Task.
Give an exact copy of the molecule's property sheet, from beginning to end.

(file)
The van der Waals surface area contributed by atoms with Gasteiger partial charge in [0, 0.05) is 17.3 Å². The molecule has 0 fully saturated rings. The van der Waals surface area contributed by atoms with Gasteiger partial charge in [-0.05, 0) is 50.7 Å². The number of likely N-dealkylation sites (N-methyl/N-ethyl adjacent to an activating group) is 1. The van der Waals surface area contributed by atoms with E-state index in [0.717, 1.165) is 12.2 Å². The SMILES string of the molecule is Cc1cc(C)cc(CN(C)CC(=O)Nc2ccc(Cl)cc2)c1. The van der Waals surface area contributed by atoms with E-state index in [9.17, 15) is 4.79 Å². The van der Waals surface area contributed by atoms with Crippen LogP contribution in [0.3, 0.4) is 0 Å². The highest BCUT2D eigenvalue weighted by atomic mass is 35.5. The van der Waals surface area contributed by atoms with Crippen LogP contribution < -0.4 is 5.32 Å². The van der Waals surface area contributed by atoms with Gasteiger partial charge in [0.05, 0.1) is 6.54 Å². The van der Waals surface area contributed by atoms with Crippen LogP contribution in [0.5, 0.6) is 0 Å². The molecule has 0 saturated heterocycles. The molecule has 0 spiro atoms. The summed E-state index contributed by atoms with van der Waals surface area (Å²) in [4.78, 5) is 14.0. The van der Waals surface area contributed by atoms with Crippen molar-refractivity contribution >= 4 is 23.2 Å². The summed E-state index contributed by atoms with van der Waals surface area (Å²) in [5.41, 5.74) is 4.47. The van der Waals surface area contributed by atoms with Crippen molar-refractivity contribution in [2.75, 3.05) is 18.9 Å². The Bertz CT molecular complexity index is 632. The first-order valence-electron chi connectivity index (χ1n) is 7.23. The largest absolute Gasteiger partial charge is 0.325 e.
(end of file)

The van der Waals surface area contributed by atoms with Gasteiger partial charge in [0, 0.05) is 17.3 Å². The molecule has 0 fully saturated rings. The van der Waals surface area contributed by atoms with Gasteiger partial charge in [-0.05, 0) is 50.7 Å². The number of likely N-dealkylation sites (N-methyl/N-ethyl adjacent to an activating group) is 1. The van der Waals surface area contributed by atoms with E-state index in [0.717, 1.165) is 12.2 Å². The SMILES string of the molecule is Cc1cc(C)cc(CN(C)CC(=O)Nc2ccc(Cl)cc2)c1. The van der Waals surface area contributed by atoms with E-state index in [9.17, 15) is 4.79 Å². The van der Waals surface area contributed by atoms with Crippen LogP contribution in [0.3, 0.4) is 0 Å². The highest BCUT2D eigenvalue weighted by atomic mass is 35.5. The van der Waals surface area contributed by atoms with Crippen LogP contribution < -0.4 is 5.32 Å². The van der Waals surface area contributed by atoms with Gasteiger partial charge in [0.05, 0.1) is 6.54 Å². The van der Waals surface area contributed by atoms with Crippen LogP contribution in [0.5, 0.6) is 0 Å². The molecule has 0 saturated heterocycles. The molecule has 0 spiro atoms. The summed E-state index contributed by atoms with van der Waals surface area (Å²) in [4.78, 5) is 14.0. The van der Waals surface area contributed by atoms with Crippen molar-refractivity contribution >= 4 is 23.2 Å². The summed E-state index contributed by atoms with van der Waals surface area (Å²) in [5.41, 5.74) is 4.47. The van der Waals surface area contributed by atoms with Crippen molar-refractivity contribution in [2.75, 3.05) is 18.9 Å². The Bertz CT molecular complexity index is 632. The first-order valence-electron chi connectivity index (χ1n) is 7.23. The largest absolute Gasteiger partial charge is 0.325 e.